Tracing the discovery of the role of DNA tumor viruses in cancerous transformation. Oncogenes and tumor suppressors are analyzed with respect to their function in normal cell cycle, growth control, and human cancers. SCE and TC students may register for this course, but they must first obtain the written permission of the instructor, by filling out a paper Registration Adjustment Form (Add/Drop form). The form can be downloaded at the URL below, but must be signed by the instructor and returned to the office of the registrar.  http://registrar.columbia.edu/sites/default/files/content/reg-adjustment.pdf

BIOT GU4160 Biotechnology Law. 3 points.

Priority given to Biotechnology Program students.

Prerequisites: at least 4 college-level biology or biotechnology courses.

This course will introduce students to the interrelated fields of patent law, regulatory law, and contract law that are vital to the biotech and biopharmaceutical sectors. The course will present core concepts in a way that permits students to use them throughout their corporate, academic, and government careers. SCE and TC students may register for this course, but they must first obtain the written permission of the instructor, by filling out a paper Registration Adjustment Form (Add/Drop form). The form can be downloaded at the URL below, but must be signed by the instructor and returned to the office of the registrar.  http://registrar.columbia.edu/sites/default/files/content/reg-adjustment.pdf

Fall 2017: BIOT GU4160
Course Number Section/Call Number Times/Location Instructor Points Enrollment
BIOT 4160 001/11282 W 6:10pm - 8:00pm
Room TBA
Alan Morrison 3 4/40

BIOT GU4180 Entrepreneurship in Biotechnology. 3 points.

Enrollment limited to 12. Priority given to students in the Masters in Biotechnology Program.

Prerequisites: the instructor's permission.

The course examines the entrepreneurial process in biotechnology from idea generation through economic viability. Biotechnology companies are unique in that they need a years-to-decades long period of incubation prior to becoming self-sustaining. Students will be introduced to the steps needed to start and nurture a company, and gain an ability to assess the health of potential collaborators, partners or employers. Topics include an overview of the global biotechnology industry, idea generation, business plan formulation, intellectual property protection, funding, personnel management including board composition, regulatory body interaction, and company exits. Course website: http://biot4180.weebly.com/

Spring 2017: BIOT GU4180
Course Number Section/Call Number Times/Location Instructor Points Enrollment
BIOT 4180 001/83697 F 9:00am - 10:50am
516 Hamilton Hall
David Sable 3 31/40

BIOT GU4200 Biopharmaceutical Development & Regulation. 3 points.

The program aims to provide current life sciences students with an understanding of what drives the regulatory strategies that surround the development decision making process, and how the regulatory professional may best contribute to the goals of product development and approval. To effect this, we will examine operational, strategic, and commercial aspects of the regulatory approval process for new drug, biologic, and biotechnology products both in the United States and worldwide. The topics are designed to provide a chronological review of the requirements needed to obtain marketing approval. Regulatory strategic, operational, and marketing considerations will be addressed throughout the course. We will examine and analyze the regulatory process as a product candidates are advanced from Research and Development, through pre-clinical and clinical testing, to marketing approval, product launch and the post-marketing phase. The goal of this course is to introduce and familiarize students with the terminology, timelines, and actual steps followed by Regulatory Affairs professionals employed in the pharmaceutical or biotechnology industry. Worked examples will be explored to illustrate complex topics and illustrate interpretation of regulations.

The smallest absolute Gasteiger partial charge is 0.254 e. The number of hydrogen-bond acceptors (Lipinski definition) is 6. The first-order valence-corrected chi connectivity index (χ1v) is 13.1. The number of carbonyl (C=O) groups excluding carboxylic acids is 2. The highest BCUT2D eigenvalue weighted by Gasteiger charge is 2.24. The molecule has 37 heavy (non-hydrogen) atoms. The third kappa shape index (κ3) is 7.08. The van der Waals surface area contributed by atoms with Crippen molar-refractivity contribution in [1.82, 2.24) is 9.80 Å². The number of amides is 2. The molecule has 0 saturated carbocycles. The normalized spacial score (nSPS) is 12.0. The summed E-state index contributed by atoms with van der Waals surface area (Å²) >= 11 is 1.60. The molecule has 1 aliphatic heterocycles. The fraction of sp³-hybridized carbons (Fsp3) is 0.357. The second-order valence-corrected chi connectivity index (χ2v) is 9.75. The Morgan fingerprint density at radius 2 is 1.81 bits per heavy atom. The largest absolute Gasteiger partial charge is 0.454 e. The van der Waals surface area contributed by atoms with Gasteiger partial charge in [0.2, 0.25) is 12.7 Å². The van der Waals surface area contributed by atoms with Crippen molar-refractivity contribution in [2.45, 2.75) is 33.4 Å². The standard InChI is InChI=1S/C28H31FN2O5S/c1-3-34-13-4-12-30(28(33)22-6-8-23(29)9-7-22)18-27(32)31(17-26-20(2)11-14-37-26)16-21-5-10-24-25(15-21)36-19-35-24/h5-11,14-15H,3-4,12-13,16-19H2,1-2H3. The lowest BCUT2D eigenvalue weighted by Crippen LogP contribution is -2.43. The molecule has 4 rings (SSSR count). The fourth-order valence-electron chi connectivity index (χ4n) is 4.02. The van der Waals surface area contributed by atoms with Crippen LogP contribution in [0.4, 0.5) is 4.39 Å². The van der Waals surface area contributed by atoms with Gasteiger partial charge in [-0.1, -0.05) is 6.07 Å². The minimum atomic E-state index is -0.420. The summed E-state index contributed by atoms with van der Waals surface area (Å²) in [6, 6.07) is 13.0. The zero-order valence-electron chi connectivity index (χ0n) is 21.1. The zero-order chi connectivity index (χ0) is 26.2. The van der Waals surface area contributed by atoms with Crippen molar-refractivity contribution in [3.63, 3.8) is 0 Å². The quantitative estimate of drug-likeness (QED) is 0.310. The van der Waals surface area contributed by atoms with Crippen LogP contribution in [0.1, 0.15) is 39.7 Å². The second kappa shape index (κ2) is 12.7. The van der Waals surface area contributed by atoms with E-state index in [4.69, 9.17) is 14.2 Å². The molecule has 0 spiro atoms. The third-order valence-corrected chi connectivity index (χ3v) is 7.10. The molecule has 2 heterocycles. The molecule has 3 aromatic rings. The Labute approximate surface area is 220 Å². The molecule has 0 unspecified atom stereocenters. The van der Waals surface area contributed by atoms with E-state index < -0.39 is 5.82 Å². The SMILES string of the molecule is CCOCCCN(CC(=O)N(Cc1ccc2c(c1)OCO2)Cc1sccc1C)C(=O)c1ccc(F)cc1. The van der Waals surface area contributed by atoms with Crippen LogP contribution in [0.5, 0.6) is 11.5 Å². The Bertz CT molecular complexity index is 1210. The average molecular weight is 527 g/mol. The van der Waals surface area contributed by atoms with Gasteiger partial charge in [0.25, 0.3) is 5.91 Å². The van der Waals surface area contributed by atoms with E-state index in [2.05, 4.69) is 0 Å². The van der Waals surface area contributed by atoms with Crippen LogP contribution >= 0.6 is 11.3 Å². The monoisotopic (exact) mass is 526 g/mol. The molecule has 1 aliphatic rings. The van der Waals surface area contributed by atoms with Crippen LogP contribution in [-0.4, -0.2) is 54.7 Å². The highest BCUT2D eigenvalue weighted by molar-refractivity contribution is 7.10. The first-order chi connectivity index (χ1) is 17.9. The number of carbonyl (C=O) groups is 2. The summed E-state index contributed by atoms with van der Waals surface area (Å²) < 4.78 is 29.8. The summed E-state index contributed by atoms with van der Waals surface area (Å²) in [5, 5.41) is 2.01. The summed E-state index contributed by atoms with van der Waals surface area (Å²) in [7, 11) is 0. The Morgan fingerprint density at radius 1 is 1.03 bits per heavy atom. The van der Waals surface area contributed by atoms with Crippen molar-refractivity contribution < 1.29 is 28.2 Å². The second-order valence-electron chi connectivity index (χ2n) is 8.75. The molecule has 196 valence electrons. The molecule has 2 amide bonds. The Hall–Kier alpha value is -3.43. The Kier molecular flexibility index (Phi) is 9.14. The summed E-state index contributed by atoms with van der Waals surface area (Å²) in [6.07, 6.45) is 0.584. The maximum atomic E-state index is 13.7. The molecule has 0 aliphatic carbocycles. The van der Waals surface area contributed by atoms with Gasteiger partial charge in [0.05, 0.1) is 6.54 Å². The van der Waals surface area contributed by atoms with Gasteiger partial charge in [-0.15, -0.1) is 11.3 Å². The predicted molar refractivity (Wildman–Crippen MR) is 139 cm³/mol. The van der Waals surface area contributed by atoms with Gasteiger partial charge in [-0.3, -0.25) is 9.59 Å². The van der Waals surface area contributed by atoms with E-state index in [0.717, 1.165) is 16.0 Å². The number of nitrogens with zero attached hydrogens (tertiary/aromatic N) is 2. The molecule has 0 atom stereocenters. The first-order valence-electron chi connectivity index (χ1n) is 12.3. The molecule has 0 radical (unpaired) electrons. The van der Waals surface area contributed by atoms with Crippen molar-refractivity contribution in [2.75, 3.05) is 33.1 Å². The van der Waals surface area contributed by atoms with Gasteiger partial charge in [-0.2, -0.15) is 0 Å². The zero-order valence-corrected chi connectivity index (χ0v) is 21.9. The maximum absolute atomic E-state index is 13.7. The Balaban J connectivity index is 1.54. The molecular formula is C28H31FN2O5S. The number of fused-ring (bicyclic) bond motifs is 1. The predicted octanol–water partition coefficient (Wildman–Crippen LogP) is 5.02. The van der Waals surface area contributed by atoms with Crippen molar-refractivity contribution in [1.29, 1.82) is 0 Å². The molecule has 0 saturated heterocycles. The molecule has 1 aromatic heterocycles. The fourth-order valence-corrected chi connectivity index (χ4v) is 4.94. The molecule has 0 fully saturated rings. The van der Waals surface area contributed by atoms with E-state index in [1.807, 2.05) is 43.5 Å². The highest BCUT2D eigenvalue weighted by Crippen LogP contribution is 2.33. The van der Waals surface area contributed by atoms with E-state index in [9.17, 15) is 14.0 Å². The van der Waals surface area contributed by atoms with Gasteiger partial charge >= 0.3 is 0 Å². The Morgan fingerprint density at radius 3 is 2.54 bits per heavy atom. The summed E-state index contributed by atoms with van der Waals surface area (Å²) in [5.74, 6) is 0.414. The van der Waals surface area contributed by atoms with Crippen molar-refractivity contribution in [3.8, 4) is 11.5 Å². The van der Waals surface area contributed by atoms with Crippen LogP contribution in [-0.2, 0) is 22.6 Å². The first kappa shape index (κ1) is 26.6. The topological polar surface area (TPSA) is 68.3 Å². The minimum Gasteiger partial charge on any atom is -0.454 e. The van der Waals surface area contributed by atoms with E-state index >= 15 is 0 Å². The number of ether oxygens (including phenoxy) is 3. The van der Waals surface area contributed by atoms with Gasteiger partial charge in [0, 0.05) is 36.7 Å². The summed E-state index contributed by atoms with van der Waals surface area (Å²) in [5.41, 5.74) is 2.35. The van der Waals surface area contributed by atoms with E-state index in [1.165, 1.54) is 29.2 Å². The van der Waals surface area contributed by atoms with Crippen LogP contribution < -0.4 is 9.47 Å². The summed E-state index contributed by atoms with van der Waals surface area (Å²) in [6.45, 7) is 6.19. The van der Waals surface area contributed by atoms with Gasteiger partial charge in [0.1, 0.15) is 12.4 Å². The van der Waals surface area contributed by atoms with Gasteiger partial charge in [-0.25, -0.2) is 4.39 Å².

Fall 2017: BIOT GU4200
Course Number Section/Call Number Times/Location Instructor Points Enrollment
BIOT 4200 001/29666 Th 4:10pm - 6:00pm
601 Fairchild Life Sciences Bldg
Ron Guido 3 49/35

BIOT GU4201 Seminar in Biotechnology Development and Regulation. 3 points.

Prerequisites: BIOT W4200 (OK without prerequisite).

This course will provide a practical definition of the current role of the Regulatory Professional in pharmaceutical development, approval and post-approval actions. This will be illustrated by exploration, and interactive discussion of regulatory history, its evolution, current standards, and associated processes. The course will seek to clarify the role of Regulatory in development and lifecycle opportunities, demonstrating the value Regulatory adds by participation on research, development and commercial teams. The course will utilize weekly case studies and guest lecturers to provide color to current topical events related to the areas.

Spring 2017: BIOT GU4201
Course Number Section/Call Number Times/Location Instructor Points Enrollment
BIOT 4201 001/60819 Th 4:10pm - 6:00pm
700 Fairchild Life Sciences Bldg
Ron Guido 3 45/30

BIOT W4161 Ethics in Biopharmaceutical Patent and Regulatory Law. 3 points.

Prerequisites: BIOTECHNOLOGY LAW (BIOT W4160)

Course Objective This course – the first of its kind at Columbia – introduces students to a vital subfield of ethics focusing on patent and regulatory law in the biotech and pharmaceutical sectors. The course combines lectures, structured debate and research to best present this fascinating and nuanced subject. Successful completion of Biotechnology Law (W4160) is a course prerequisite, since properly exploring this branch of bioethics requires an indepth understanding of biotech and pharmaceutical patent and regulatory law.

The University reserves the right to withdraw or modify the courses of instruction or to change the instructors as may become necessary.